Samoa’s former Supreme Court Justice attains Prestigious Law Professorial Position in New Zealand


Waikato University has announced the appointment of former Supreme Court Justice of Samoa, Tologata Tafaoimalo Leilani Tuala-Warren as a Professor in Law.

Professor Tuala-Warren is the first Pacific woman to attain the prestigious law professorial position in New Zealand. She is also the first Samoan to be appointed Professor in Law.

In a press statement Waikato University Assistant Vice-Chancellor Pacific, Dr Keakaokawai (Keaka) Varner Hemi, says the appointment is a landmark moment for New Zealand as a Pacific nation.

Professor Tuala-Warren boasts an impressive career spanning 27 years, encompassing roles in practice, academia, policy, and the judiciary.

Tafaoimalo Tologata served as a Justice of the Supreme Court of Samoa from 2016 to 2023, becoming only the second woman to achieve this distinction.

Tafaoimalo Tologata also holds a special place at the University of Waikato, having been part of the Law faculty and receiving an esteemed Distinguished Alumni Award in 2022.

Professor Tuala-Warren says that she is looking forward to engaging with law students and getting them excited about working in the field of law.

“I am humbled to be the first female of Pacific descent to receive a law professorship in New Zealand. I hope I can inspire other young women growing up in the Pacific Islands to consider the field of law,” she says.

Tafaoimalo graduated with a Bachelor and Master of Laws at the University of Waikato after completing a Bachelor of Economics at the University of Sydney, Australia, choosing to study law to reinforce the link she saw it had with economics.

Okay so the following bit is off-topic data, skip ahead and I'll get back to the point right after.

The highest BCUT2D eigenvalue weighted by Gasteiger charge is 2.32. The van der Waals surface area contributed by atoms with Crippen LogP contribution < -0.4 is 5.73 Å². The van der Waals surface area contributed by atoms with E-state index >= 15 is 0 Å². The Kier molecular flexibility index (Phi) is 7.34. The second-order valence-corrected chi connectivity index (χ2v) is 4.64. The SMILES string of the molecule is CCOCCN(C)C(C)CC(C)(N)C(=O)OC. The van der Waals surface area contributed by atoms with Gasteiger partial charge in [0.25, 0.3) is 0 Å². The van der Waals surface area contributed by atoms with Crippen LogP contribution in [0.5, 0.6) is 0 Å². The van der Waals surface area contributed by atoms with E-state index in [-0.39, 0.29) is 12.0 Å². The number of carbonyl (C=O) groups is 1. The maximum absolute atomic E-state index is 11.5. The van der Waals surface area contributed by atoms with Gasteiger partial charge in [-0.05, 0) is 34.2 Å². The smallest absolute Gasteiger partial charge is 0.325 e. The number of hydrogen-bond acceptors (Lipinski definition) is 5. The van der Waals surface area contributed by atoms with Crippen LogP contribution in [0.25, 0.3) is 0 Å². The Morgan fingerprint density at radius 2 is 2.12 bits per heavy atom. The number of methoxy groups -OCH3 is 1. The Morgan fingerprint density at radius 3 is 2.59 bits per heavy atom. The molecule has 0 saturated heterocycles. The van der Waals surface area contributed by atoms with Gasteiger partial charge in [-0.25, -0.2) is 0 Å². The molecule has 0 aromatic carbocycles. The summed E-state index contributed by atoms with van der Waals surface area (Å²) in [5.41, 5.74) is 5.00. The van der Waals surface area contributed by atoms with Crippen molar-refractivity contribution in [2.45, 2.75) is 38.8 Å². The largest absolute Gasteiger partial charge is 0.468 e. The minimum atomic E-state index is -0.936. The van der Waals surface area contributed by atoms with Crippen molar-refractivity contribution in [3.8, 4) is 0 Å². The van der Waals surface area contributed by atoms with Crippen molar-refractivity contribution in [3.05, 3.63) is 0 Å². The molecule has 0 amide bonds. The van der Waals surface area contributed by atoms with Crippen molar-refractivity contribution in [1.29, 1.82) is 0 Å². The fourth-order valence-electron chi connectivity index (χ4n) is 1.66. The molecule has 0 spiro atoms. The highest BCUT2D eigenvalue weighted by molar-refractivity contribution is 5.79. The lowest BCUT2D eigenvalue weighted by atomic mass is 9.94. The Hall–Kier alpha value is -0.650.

In 2005 she returned home to Samoa, and the welcome support of family, to work for with her brother in their law firm, Tuala & Tuala. The move home to Samoa triggered an unexpected path for Tafaoimalo.

In 2008, she was appointed the first Executive Director of the Samoa Law Reform Commission.

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Just five years later, Chief Justice Patu Tiavaasue Falefatu Maka Sapolu invited her to become a judge of the District Court, and in doing so she became the second woman in Samoa appointed to the bench.

As a newly appointed judge, Tafaoimalo was asked to establish the Family Court and the Family Violence Court, the only court of its kind in the Pacific outside of New Zealand.

The Family Violence Court is a therapeutic court where the process is holistic and focuses on the whole family, including offenders and victims.

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“I found this work really rewarding, and enjoy working with the families – they want to heal together, and it’s a process that works well in this country,” Tafaoimalo had said at the time.

In 2016 Tafaoimalo left the Family Violence Court to become a Justice of the Supreme Court of Samoa where she dealt with serious offences and constitutional cases. “Because it is not a therapeutic court and the seriousness of the offences we deal with, the role gets quite heavy.”

In dealing with offences of violence against women, Tuala-Warren sent strong messages through her Court sentences to deter the growing number of cases in Samoa. She set the bar high with prison sentences in the double figures for offenders of rape and sexual crimes against women.

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In 2021, Tafaoimalo and her fellow Supreme Court judges were faced with a constitutional crisis during the Samoa election when two rival leaders were in a deadlock over who was the rightful prime minister, with a resolution found through the Supreme Court and through scrutiny of the Constitution.

Tuala-Warren and her colleagues were in the position of strengthening the rule of law, and at the time, she said it was a meaningful moment in her career. “We spent a lot of time reading and writing. It lifted me and I thought, ‘this is why I am here”.

At the time, Professor Tuala-Warren said the experience proved that the rule of law in Samoa is strong and that the judiciary is a protector of the Constitution.

Professor Tuala-Warren’s advice to the next generation of lawyers is, “Ask yourself, ‘what can I do to help our people?’ That’s where the passion will come from, and from there you will do well.”

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